The question raised by the graph, then, is what kind of simulated actions plunge us into the uncanny valley? Though it’s not a videogame (yet) and it breaks the house metaphor (The German word for uncanny, unheimlich, literally means un-homelike), waterboarding fits the bill as a kind of uncanny simulated activity — so close to real world drowning but, ah, not quite. Back to games, using your WiiMote to saw off the head of a deranged murderer in Manhunt 2 would likely qualify as an uncanny action to many people, gamers and non-gamers alike. But that’s an obvious example. What else might go down in this valley? I’m looking for games in which the bodily motion of the gamer engaged in a simulated activity approaches asymptotically the real world motions of the source activity.

Zombies are great matches for the current level of technology…

And an even more critical question to ask: should designers make games that take us into that valley? Now that we have Wii Remotes and Wii Boards and the Wii MotionPlus, games no longer have to rely on the haptic density of button-mashing. We can and do play games that involve our whole bodies, games that traverse the left side of the graph. My answer is absolutely yes, games should take us into the uncanny valley of action. Whereas the uncanny valley in visual representation is something designers strive to avoid (unless they’re programming zombies, in which case, you want uncanniness, which in my mind accounts for the popularity of zombies in videogames and CG-based movies — zombies are great matches for the current level of technology!) — the uncanny valley is something to strive towards when it comes to motion and action. Discomfiting bodily actions required by future games might have a Brechtian effect on the gamer, exposing what Ian Bogost calls in Unit Operations the “simulation gap” — the “gap between the rule-based representation of a source system and a user’s subjectivity” (107). And the revelation of this gap would not simply be an intellectual realization, but a felt bodily experience, flooding through the entire presence of a person. This is something books can’t do, nor movies. Until we have holodecks, uncanny games may be the best way to understand the physical lives of other people.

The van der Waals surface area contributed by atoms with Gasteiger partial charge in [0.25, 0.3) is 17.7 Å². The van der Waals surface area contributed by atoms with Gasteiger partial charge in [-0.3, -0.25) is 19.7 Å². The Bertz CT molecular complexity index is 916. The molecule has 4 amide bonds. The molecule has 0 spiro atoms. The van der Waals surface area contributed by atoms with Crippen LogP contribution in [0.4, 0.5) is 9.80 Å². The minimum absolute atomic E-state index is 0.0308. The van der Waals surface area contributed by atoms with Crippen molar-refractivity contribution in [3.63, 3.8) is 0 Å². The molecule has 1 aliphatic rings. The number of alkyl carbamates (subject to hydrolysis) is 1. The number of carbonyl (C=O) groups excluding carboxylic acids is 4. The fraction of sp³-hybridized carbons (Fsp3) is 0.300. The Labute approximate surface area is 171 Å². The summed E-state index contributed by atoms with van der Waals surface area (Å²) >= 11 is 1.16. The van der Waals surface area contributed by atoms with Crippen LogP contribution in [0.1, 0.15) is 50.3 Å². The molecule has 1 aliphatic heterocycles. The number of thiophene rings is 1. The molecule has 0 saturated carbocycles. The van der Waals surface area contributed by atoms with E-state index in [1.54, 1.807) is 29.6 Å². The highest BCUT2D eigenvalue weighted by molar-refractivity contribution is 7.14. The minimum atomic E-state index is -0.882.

2 thoughts on “The Uncanny Valley of Action in Videogames

  1. Huh, interesting. I wonder… could we say the same thing of the visual/robotic uncanny valley? That is, ought its purpose also be to disturb and defamiliarize the human, in order to draw attention to it (like the unheimlich), rather than to overcome it through technological mastery or to avoid it through representational abstraction?

    • Good question. Personally, I think yes. A movie like District 9 does precisely this, using the uncanny to defamiliarize the human.

      One thing I’ve always wondered is how much of the uncanny (whether visual or action) is rooted in learned cultural behavior and expectations. When I teach the original Mori graph, students are always stumped by what a bunraku puppet is. After looking it up online and discovering some really creepy (to our eyes) puppets, my students are shocked that bunraku puppets are in the positive, familiar slope of the uncanny valley rather than deep in its pit. It goes to show that what is unfamiliar depends on what counts as familiar.